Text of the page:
The design philosophy is based on a consequential methodology of approach, which brings into unison considerations of social use, technology and aesthetic expression. This 3-sided simultaneous design process, emanates from Seidler's teachers and mentors; Gropius and Breuer in the USA and Niemeyer in Brazil with whom he studied and worked before commencing practice in the 1950s. The completed work has consistently pushed frontiers of structural and construction technology forward, particularly during a 15 year collaboration and consultancy with P.L. Nervi in Rome.
The resulting aesthetic impact of buildings in recent years has expanded the early minimalist approach into greater richness of form and expression by maximising advanced technology. The design aim is to achieve the most, practically and aesthetically, with the least possible means. High rise commercial and residential buildings completed over decades ago, have proven that design excellence achieves added long term value and maximises profit for clients dramatically, at no added cost. The Design of all Buildings, large or small, aims to become a "gesamtkunstwerk", a totally integrated work of art, with interior design, furnishings, equipment and selected artworks receiving equally dedicated attention to become a cohesive whole.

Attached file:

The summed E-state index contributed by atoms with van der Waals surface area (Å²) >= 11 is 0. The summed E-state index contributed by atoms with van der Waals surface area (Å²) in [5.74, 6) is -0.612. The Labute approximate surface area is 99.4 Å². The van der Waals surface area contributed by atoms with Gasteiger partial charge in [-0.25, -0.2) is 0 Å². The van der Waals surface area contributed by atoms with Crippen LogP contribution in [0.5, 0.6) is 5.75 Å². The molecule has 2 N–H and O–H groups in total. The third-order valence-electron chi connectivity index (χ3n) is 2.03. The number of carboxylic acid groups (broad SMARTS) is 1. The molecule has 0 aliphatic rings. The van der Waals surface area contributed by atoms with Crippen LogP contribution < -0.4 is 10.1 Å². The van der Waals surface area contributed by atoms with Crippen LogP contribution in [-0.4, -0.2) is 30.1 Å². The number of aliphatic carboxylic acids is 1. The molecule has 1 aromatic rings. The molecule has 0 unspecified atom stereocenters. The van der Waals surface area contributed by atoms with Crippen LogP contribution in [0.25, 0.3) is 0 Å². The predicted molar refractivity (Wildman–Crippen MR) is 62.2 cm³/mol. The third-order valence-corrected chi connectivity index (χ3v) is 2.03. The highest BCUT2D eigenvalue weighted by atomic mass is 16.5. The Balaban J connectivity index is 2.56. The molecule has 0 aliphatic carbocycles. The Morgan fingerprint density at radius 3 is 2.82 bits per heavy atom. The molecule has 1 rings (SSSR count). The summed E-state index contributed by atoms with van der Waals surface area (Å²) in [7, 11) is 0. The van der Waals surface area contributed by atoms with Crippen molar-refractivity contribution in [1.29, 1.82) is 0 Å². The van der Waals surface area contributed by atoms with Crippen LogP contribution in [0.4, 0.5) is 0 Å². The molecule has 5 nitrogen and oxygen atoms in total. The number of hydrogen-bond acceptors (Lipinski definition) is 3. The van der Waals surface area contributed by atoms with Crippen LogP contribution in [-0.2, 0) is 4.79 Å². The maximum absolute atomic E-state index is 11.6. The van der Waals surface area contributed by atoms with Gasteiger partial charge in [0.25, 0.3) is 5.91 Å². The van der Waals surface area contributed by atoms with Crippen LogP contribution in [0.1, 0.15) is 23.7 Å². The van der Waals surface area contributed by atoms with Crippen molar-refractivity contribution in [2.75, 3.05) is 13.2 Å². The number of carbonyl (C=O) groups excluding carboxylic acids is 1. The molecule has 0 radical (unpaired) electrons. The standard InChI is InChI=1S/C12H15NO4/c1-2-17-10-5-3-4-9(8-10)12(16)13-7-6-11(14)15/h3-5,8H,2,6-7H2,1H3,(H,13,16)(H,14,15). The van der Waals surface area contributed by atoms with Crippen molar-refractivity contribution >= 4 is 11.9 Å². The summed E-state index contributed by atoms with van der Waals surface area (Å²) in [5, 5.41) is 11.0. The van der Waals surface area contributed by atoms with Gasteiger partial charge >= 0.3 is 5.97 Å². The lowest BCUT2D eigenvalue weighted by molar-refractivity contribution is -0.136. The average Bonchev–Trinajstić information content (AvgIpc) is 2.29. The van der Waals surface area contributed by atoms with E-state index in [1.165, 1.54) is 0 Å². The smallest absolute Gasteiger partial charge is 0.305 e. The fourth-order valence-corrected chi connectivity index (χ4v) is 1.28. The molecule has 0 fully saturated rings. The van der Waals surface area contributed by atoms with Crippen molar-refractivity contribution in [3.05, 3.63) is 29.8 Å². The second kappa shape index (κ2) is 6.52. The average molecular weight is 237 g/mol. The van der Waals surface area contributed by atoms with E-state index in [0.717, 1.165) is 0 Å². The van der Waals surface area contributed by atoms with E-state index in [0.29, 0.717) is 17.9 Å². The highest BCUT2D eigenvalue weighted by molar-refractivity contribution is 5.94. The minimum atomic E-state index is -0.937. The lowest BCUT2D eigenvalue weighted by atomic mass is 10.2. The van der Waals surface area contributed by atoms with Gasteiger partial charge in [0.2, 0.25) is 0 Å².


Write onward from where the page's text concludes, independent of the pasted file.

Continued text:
Expedient, economic means of construction are integrated from the outset, resulting in high-rise concrete structures being built at the rate of one floor per week without external scaffolding. Technological means are employed to create long span, column-free flexible interiors which integrate mechanical services within the depth of structural floors.
The design aim and approach to architecture is clear and direct, building upon and extending the tenets of modern architecture. Short-lived fashions and regressive "heritage" stylisms are shunned. The aim of aesthetic and physical longevity predominates. Technology gives us the tools with which to create an architecture of space in contrast to traditional confining volumes. This finds its direct parallel in the realm of art, of painting and sculpture.
The ultimate aim of architecture is not only the individual building which, however excellent it may be, will finally stand in an unpredictable hostile environment. Rare as the opportunity may be in a market economy, large scale, total planning visions will ensure organically functioning sections of the city, including generous public urban spaces which attract people, something they have always done throughout history. Today this constitutes the greatest challenge confronting us in the 21st century.